WASHINGTON, D.C. – Today, House Committee on Veterans’ Affairs Chairman Mark Takano (CA-41) delivered opening remarks before the full committee legislative hearing to address pending legislation on educational and housing benefits, medicinal cannabis, and a requirement to provide critical VA resources in Spanish. Below is a link to the video of the Chairman’s opening statement and his remarks as prepared:
Good afternoon. I call this hearing to order.
I would like to start by thanking the Veteran Service Organizations for being here—without your advocacy the Blue Water Navy Vietnam Veterans Act would not be on the President’s desk awaiting his signature. We rely on you to provide feedback and expert testimony on legislation affecting veterans. Today, we ask you for the same.
The legislation on the agenda for this hearing covers a range of veterans’ issues from healthcare to educational and housing benefits to transition assistance. Today we hope to generate discussion on each of the agenda items, so we can make informed decisions on whether the legislation is ready to be considered in markup.
Four agenda items are related to medicinal cannabis.
Cannabis must be objectively researched. Period.
Medicinal cannabis may have the potential to manage chronic pain better than opioids and treat PTSD. However, other research shows that cannabis may significantly affect brain development into early adulthood. Young servicemembers enlisting at age 17 or 18 and separating from the military at age 22 may be particularly vulnerable to its negative side effects.
I want to make sure any research legislation this Committee votes on is not written to achieve one outcome or used to “fast-track” treatments for veterans. Clinicians need to understand the efficacy of this drug and any negative side effects. In those states that allow medicinal cannabis, VA doctors should be able to provide recommendations to veterans for medicinal cannabis programs.
I also placed H.R. 3083, the AIR Acceleration Act on the agenda today because I have serious concerns about VA’s implementation of the AIR Act. We have received no information from VA on the market assessments to give this Committee confidence that the Commission, when it is scheduled to meet, will have the data it needs to make informed decisions.
It’s important that we have a public discussion of these concerns and hear from stakeholders because I do not believe it makes sense to speed up this process right now. VA’s lack of transparency should be concerning to us all.
I would also like to highlight two bills introduced by Representative Cisneros that I support. H.R. 2942, that authorizes an existing Air Force women’s health TAP pilot program and H.R. 2943 would codify an existing regulation that all VA fact sheets be available to veterans in Spanish.
During a recent visit to the VA Medical Center in San Juan, Puerto Rico, Committee staff saw firsthand why VA should be mandated by law to provide materials in Spanish.
I was shocked to learn that key letters, fact sheets, and employee training modules developed to educate veterans and staff on the MISSION Act, were only produced and mailed to veterans in English.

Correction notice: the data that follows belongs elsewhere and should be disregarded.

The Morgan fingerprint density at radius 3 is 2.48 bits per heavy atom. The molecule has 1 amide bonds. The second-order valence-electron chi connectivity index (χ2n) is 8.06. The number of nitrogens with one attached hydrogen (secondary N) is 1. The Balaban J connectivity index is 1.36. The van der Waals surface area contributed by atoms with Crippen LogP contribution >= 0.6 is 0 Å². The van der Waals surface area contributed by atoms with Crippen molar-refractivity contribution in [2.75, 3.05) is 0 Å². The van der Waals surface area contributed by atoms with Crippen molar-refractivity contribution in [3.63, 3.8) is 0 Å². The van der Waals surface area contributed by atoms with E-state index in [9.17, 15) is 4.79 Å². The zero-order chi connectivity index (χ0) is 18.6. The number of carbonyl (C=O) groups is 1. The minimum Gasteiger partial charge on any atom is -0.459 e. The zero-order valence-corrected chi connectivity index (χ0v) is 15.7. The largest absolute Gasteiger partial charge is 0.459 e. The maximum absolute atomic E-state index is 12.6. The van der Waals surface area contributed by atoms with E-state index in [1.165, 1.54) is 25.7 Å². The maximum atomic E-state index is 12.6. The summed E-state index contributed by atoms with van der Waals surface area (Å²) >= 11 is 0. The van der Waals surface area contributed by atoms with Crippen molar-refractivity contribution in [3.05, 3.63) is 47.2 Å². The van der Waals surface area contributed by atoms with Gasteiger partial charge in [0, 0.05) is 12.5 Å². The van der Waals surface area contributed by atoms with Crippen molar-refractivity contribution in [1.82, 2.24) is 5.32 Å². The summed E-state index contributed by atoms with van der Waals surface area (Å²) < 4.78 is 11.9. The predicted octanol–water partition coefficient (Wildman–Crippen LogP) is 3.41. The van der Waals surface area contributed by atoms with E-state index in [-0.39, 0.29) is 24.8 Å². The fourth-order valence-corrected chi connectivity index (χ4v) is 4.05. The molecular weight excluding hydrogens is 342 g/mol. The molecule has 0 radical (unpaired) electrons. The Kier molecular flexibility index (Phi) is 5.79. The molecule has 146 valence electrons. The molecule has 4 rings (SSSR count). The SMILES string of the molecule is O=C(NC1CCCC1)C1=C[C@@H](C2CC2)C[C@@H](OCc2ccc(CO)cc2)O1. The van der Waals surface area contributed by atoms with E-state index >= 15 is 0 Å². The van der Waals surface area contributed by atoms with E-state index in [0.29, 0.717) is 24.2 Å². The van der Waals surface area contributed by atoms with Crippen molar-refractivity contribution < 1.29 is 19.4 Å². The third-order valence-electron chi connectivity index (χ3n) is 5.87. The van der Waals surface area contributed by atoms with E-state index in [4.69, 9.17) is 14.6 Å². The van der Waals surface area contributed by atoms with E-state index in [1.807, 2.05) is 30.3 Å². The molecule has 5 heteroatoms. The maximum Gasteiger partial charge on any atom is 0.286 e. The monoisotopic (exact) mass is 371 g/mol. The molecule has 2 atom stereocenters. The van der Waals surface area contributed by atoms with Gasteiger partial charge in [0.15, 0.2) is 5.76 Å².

In Puerto Rico, where Spanish is the predominant language, this meant veterans and hospital employees were not notified about the upcoming changes with the MISSION Act and employees were not prepared to implement the law on June 6th. Hospital staff in San Juan—to their credit—translated and reproduced the materials in Spanish on their own because the translation provided by a contracted vendor was poor and inadequate.
The Veterans Crisis Line – a lifeline for veterans thinking about suicide –operates only in English. The Puerto Rico VA Medical Center established its own local crisis line in Spanish, but when my staff called the number, on several occasions no one answered.
Think about that for a moment: help is only available at the VA if you understand English.
According to 2015 census data: “On average 73 percent of Hispanics speak a language other than English at home and 31 percent of Hispanics state that they are not fluent in English.”
“VA statistics predict an increase in the Hispanic veteran population from 7.4 percent in 2017 to 11.2 percent by 2037.”
Failing to provide veterans with clear explanations of their benefits in Spanish mean Latinx veterans will lose out on GI Bill benefits, VA home loans, or healthcare programs like the MISSION Act. Veterans won’t receive their burial benefits if their surviving family members do not understand English. A Spanish-speaking veteran’s call to the Veterans Crisis Line would, in effect, remain unanswered.
VA should already be providing Spanish language materials, but it is falling short in too many cases. When I became Chairman of this Committee, I committed to you that we would work to break down barriers for veterans from minority and underserved communities. Mr. Cisneros’s bill is one small step towards this effort. It’s not enough that this is VA regulation. We must make this the law and exercise this Committee’s oversight authority to make sure VA is following it.
Let me say that again, though slightly differently. Esta propuesta legislativa, presentada por el Congresista Cisneros, representa un avance para abordar este importante tema y aumentar el número de materiales disponibles en español para nuestros veteranos. No es suficiente que el Departamento de Veteranos ya tenga una regla en vigor.
Nosotros, como miembros de esta cámara legislativa, tenemos que crear una ley con este requisito y también asegurar que el comité ejerza su mandato de supervisión sobre este departamento.
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